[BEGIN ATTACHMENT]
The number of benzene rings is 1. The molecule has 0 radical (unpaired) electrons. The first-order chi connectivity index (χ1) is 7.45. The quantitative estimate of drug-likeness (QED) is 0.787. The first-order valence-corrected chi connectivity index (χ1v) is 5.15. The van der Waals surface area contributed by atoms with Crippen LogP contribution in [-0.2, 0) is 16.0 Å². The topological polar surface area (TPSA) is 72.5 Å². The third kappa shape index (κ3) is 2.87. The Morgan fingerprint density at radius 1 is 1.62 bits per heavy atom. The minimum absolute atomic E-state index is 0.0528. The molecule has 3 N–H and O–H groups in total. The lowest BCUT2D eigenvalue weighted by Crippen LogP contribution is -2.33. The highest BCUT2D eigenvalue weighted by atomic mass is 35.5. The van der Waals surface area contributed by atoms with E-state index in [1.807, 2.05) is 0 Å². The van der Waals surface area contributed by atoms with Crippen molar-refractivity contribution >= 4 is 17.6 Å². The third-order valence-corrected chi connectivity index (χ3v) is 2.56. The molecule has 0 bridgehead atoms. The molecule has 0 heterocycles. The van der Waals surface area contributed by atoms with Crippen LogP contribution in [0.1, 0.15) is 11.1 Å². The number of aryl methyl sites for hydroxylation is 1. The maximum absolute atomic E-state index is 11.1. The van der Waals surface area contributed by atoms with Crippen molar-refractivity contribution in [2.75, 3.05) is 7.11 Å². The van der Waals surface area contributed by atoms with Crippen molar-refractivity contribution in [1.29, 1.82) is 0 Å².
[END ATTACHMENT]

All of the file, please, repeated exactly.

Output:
The number of benzene rings is 1. The molecule has 0 radical (unpaired) electrons. The first-order chi connectivity index (χ1) is 7.45. The quantitative estimate of drug-likeness (QED) is 0.787. The first-order valence-corrected chi connectivity index (χ1v) is 5.15. The van der Waals surface area contributed by atoms with Crippen LogP contribution in [-0.2, 0) is 16.0 Å². The topological polar surface area (TPSA) is 72.5 Å². The third kappa shape index (κ3) is 2.87. The Morgan fingerprint density at radius 1 is 1.62 bits per heavy atom. The minimum absolute atomic E-state index is 0.0528. The molecule has 3 N–H and O–H groups in total. The lowest BCUT2D eigenvalue weighted by Crippen LogP contribution is -2.33. The highest BCUT2D eigenvalue weighted by atomic mass is 35.5. The van der Waals surface area contributed by atoms with E-state index in [1.807, 2.05) is 0 Å². The van der Waals surface area contributed by atoms with Crippen molar-refractivity contribution >= 4 is 17.6 Å². The third-order valence-corrected chi connectivity index (χ3v) is 2.56. The molecule has 0 bridgehead atoms. The molecule has 0 heterocycles. The van der Waals surface area contributed by atoms with Crippen LogP contribution in [0.1, 0.15) is 11.1 Å². The number of aryl methyl sites for hydroxylation is 1. The maximum absolute atomic E-state index is 11.1. The van der Waals surface area contributed by atoms with Crippen molar-refractivity contribution in [2.75, 3.05) is 7.11 Å². The van der Waals surface area contributed by atoms with Crippen molar-refractivity contribution in [1.29, 1.82) is 0 Å².